Earth Day – Restore our planet: dos & don’ts
The Earth Day is on April 22nd. Above all, this day is good for one thing: learning to appreciate our environment more and to behave accordingly. So a little refresher on small and large things that can be done to help our planet restore.
Do you think there is nothing you can do to save the planet, that your actions don’t really matter? Sometimes the things that can be done to improve the climate are easier than you think.
We have to get rid of the idea of “all or nothing”, make fun of flexitarians and proudly take our Tupperware to the restaurant. Short-term environmental challenges such as the “No Plastic November” also make a difference. Every contribution to climate protection is a step in the right direction. The challenge is just to get started.
Symbolic politics is often used when it comes to environmental protection: The ban on plastic bags does not make our earth clean. Taking the bike instead of the car cannot do anything to our carbon footprint and the McDonalds boycott will not save the climate either. However, the collective impact is underestimated.
For years, science has agreed that collective action is of great importance in societal learning and emancipation processes. These structures can be a way of breaking down global problems that were previously considered unsolvable on a collective and local level and counteracting the feeling of powerlessness. If you attribute a lasting effect to what you do or don’t do for the enivironment, motivation will follow And this is contagious.
The consciousness and actions of the individual have an influence on state- and market-actors when this happens as a collective. And there are enough concepts. But you have to participate.
Find the right contribution for you
1. Raise awareness with a window sign
A corona-safe way to create awareness for our planet, similar to Pride Month, is to put up a window sign instead of going out on the street. These can be tagged with “Earthrise” or “Earthday2021”. You can also find inspiration here.
Or raise awareness online, with one click by signing different petitions. You can find climate petitions on, among others, aufstehen.at, change.org, earthday.org, greenheroes.at or greenpeace.at, with which you can send a collective message.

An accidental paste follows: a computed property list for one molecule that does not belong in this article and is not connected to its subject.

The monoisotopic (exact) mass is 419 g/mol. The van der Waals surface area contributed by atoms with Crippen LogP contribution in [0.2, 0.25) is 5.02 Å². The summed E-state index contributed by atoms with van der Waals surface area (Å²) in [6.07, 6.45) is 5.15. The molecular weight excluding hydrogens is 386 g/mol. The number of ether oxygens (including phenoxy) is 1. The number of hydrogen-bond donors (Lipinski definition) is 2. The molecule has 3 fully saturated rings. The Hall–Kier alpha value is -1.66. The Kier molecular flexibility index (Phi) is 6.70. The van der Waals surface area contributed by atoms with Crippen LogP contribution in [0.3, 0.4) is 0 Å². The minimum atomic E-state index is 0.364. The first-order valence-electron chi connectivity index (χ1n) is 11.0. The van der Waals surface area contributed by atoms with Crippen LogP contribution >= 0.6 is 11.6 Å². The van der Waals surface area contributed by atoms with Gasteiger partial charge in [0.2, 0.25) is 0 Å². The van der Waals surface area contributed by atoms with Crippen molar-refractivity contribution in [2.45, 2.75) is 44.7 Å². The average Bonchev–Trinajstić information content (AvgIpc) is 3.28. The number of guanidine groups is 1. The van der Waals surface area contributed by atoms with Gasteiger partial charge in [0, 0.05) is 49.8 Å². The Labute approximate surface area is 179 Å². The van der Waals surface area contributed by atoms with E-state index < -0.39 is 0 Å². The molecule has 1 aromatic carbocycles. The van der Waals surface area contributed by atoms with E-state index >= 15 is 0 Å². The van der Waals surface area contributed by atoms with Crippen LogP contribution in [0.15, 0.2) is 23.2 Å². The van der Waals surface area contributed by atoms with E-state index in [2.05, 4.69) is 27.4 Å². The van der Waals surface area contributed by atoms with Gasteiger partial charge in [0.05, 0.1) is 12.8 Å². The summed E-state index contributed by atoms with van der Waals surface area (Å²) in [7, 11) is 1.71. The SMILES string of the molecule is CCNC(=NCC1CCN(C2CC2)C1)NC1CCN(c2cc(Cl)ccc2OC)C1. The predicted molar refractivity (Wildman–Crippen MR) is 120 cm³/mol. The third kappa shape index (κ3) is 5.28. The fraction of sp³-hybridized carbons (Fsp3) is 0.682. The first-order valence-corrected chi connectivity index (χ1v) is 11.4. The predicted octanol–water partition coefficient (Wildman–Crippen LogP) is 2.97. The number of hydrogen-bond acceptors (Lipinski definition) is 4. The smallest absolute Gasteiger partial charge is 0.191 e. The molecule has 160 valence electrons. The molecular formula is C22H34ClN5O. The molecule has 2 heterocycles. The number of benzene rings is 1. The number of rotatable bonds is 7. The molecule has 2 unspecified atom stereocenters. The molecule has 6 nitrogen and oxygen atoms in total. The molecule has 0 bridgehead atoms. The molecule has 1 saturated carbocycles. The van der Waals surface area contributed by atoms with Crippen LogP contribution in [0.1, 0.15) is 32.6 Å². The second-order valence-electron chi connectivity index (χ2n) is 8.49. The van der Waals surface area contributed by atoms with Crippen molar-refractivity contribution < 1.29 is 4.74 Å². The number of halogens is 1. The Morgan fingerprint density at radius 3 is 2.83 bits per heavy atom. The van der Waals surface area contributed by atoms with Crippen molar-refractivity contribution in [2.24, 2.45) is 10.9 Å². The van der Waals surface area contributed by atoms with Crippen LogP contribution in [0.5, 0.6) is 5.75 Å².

2. Make yourself “climate neutral”
With a monthly donation of 7 € to “Team Climate“ you support projects that help to reduce your footprint. Living in a country like Austria alone gives us a CO2 footprint of 3.2 tons. This can be reduced scientifically and repeatedly verified through these projects. They are helping to protect the forest in Peru, make India’s energy more renewable and process drinking water in Bangladesh.
3. Food food food
According to Oxford University, 60% of agriculture’s greenhouse emissions come from meat and dairy products. It seems to be more than enough to tweak something about our diet. The ways to get there can be very different. For someone it might already be a fixed day of the week meat-free. Others may only eat meat once a week or eat two vegan dishes a day. It is not about going for “all or not at all”, baby steps!
Another way to eat more climate-friendly is to save food from being thrown away. With the app “Too good to go” you can buy groceries cheaply that have expired and would be thrown away otherwise.
With a visit to the farmer’s market you can support local farmers, avoid plastic and support organic products. These are also actions against long supply chains and environmental damage through transport. How about supporting a farmer regularly? You can find out more about “harvest shares” and vegetable boxes here.
What unfortunately goes mostly unnoticed is the quality of the food when visiting a restaurant. One way to make an impression here is to ask about the products: Under which condition where the chickens kept from which you got your eggs? Where do the products and especially the meat come from? If the food is questionable, you can always choose another dish. Asking questions in the supermarket can also make a difference. Branch managers or employees can pass on requests, which, for example, leads to a larger vegan offer or more unpackaged food.
4. Reduce, Remove, Reuse, Recycle, Upcycling
Reduce: Consumption is deeply anchored in our society. You quickly feel drawn to a cheap T-shirt, another home accessory or to the tool that makes a small move easier. That is why you have to ask yourself when purchasing a new item whether you absolutely need it and, if so, maybe you could actually get it second-hand?
Remove: Garbage in our environment is not nice to look at, so why not take something with you and dispose of it. Bringing a trash bag and gloves to the park can also be made a routine. And a bag is full sooner than you would want.
Reuse: Saying no to plastic bags, straws, advertising in the post box or the disposable packaging for food. This also includes not forgetting your fabric vegetable bag when shopping or your Tupperware box and your own coffee cup with you to the restaurant. And a “No advertising“-sticker can be made by yourself in no time.
Recycle: In addition to the usual sorting of waste, you should also endeavor to dispose of plastic objects and, above all, electronic waste. Electronic waste should be disposed in the recycling center (MA-48). Passing it on to a dealer or selling it to private persons can cause the device to poison the environment in an African rubbish dump.
Upcycling: Anyone who has always wanted to dabble with the sewing machine has an easy start with old clothes. If you want to give your old clothes a new meaning, you can donate them to the clothes container next door, give them away to friends or take part in clothes-trading market.
5. Volunteer and donation opportunities